29. 29
  30. 30
    MikeJ says:

    @Omnes Omnibus: My guess (and it’s only a guess) is that somebody conflated military and veterans. There are about 1.5 million active duty, another million reserves, NG, etc. About 20 million vets.

  31. 31

    @Omnes Omnibus: I appreciate that. I really assumed the NAM national number was correct – though it seemed low to me.

    O/T I’ve bookmarked the 6th Circuit opinion as I was surprised to read your mention of where Judge Boggs came down. I need to get through the fundraising before tackling legal leisure reading.

  32. 32
    Soonergrunt says:

    The one percent number probably came from the statistic that less than one percent off the country is in the military.
    There are approximately 2 million people in the active and reserve branches of all five services out of a country of over 320 million.

  33. 33

    One of the most eye-opening books I’ve ever read was Carol Tavris’s The Mismeasure of Woman, which is about the various “scientific” myths about gender.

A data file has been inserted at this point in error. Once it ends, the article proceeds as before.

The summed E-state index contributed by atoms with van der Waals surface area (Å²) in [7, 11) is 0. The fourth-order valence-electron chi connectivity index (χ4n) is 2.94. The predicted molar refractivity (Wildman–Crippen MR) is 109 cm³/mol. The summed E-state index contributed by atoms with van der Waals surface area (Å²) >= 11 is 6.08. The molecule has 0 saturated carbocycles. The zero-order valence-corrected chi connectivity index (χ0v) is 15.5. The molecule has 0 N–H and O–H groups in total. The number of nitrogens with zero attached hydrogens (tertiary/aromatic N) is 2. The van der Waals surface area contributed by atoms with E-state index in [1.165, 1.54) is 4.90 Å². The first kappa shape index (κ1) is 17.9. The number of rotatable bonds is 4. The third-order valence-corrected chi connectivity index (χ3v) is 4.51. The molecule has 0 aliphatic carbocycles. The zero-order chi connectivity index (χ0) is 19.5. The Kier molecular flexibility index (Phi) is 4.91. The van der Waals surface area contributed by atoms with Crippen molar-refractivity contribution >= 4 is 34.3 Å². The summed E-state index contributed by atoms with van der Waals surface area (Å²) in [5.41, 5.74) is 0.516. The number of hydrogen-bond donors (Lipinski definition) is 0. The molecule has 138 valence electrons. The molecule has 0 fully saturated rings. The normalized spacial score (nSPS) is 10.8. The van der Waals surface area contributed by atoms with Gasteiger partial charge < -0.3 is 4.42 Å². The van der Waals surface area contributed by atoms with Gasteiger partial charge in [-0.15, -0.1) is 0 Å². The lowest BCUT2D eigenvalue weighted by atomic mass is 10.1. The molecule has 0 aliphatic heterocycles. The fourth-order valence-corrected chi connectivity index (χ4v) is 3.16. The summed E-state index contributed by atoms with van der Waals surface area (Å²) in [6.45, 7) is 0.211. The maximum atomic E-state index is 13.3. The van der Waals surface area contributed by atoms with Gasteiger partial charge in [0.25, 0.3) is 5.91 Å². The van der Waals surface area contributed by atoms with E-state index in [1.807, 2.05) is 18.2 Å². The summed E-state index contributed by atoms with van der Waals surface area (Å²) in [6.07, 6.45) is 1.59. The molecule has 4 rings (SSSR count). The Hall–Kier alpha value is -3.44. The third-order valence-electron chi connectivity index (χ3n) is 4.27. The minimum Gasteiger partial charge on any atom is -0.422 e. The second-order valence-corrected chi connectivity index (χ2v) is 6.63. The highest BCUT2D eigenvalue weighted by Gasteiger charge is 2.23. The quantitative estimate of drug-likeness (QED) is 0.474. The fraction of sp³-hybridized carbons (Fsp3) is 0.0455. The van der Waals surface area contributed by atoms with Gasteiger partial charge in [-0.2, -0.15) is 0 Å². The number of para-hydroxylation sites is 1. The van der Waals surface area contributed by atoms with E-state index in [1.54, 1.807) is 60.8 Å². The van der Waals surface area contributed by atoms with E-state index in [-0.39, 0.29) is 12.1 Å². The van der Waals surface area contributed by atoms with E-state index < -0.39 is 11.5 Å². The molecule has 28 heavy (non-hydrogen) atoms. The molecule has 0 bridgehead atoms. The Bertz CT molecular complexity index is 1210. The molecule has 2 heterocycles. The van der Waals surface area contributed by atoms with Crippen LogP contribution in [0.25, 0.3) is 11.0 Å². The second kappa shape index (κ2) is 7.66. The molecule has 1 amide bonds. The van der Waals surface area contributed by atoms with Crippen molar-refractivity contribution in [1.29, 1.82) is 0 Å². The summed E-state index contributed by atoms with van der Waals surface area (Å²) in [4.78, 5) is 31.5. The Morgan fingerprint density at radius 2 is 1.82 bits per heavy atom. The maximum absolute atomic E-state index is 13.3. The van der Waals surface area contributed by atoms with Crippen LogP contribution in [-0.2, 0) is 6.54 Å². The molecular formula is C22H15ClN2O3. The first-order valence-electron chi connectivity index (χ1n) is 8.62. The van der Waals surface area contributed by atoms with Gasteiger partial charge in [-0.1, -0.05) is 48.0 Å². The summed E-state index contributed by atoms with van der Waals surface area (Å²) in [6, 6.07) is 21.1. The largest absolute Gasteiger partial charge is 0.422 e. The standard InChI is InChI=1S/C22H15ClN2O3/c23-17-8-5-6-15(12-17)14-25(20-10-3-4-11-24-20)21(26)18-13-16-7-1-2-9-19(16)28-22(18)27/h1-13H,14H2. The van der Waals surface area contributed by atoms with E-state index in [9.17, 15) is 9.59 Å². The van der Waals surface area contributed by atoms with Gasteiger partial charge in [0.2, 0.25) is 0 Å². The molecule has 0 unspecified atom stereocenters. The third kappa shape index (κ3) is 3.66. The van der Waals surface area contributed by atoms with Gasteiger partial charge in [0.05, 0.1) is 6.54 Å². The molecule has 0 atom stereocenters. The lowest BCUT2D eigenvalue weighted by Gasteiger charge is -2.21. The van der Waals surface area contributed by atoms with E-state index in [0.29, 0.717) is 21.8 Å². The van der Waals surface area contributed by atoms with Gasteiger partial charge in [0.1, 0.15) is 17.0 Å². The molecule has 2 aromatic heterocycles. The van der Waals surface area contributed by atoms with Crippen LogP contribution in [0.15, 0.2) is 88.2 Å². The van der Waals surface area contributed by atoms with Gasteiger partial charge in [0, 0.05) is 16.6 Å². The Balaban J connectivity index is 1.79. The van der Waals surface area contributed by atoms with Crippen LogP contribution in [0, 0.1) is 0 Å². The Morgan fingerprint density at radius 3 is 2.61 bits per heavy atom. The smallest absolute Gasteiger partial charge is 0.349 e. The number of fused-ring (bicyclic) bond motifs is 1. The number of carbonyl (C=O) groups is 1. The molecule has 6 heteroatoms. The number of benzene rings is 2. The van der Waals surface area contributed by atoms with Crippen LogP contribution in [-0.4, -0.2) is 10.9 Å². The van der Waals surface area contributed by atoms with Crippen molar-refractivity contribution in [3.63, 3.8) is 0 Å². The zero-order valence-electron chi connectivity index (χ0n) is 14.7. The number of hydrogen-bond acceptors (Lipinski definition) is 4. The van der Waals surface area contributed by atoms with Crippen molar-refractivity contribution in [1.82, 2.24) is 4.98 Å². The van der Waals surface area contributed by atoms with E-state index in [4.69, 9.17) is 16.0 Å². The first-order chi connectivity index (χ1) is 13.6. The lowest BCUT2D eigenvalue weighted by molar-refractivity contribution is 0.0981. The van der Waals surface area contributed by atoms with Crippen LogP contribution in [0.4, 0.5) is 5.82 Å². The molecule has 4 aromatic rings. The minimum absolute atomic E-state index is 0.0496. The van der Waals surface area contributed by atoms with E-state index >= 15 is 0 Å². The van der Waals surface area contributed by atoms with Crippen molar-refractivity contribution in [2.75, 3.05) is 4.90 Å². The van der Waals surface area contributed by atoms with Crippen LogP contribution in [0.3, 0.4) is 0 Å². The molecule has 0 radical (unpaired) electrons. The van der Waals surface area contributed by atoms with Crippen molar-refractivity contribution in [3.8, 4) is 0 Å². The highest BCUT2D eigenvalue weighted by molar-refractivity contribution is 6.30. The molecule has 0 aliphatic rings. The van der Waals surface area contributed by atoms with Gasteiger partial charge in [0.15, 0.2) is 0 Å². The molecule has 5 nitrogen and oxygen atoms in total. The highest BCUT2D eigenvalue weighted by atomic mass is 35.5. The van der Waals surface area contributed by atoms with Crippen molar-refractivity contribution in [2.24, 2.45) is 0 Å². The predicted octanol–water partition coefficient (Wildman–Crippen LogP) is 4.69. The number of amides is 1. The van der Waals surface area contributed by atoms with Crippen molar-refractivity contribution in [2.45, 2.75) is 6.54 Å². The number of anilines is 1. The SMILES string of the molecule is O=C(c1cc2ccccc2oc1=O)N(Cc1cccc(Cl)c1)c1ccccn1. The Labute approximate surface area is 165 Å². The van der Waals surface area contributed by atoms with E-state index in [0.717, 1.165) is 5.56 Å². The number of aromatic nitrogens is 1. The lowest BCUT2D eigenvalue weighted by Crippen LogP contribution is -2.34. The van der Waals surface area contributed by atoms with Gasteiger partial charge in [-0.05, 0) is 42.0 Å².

One of the chapters is about women and depression: women are diagnosed with depression at a higher rate than men, but men commit suicide at a much higher rate than women. So how does it make sense to claim that women suffer from depression more than women do?

    Tavris points out that the checklist that most doctors use to diagnose depression is biased in favor of women’s symptoms (ie crying uncontrollably, etc.), so many men go in diagnosed until it’s too late.

    I wouldn’t be surprised if this bias is even worse for members of the armed forces, which are supposed to be filled with Manly Men (even the women) who couldn’t possibly have a “female problem.”

  34. 34

    Everyone figured out that I really meant, “So how does it make sense to claim that women suffer from depression more than men do,” right?

    Stupid tiny iPhone keyboard.

  35. 35
    MikeJ says:

    BTW, Project Implicit is using implicit association tests to identify people who might be at high risk for suicide (among other things). Often, suicidal people will deny it, and the idea is to be able to identify people who need help. One of their people was on SciFri recently.

  36. 36

    @Mnemosyne (iPhone): Another factor in the completion rate has to do with methods. Men are more likely to use a firearm, which is more lethal then pharmaceuticals, which is the predominant female method.

    FWIW, the depression screen may or may not continue to have a gender bias, but medical research (by MDs) consistently demonstrates that depression, both unipolar and bipolar is more common in women. There are also different gender distributions for specific personality disorders, so it’s more than an artifact of screening bias.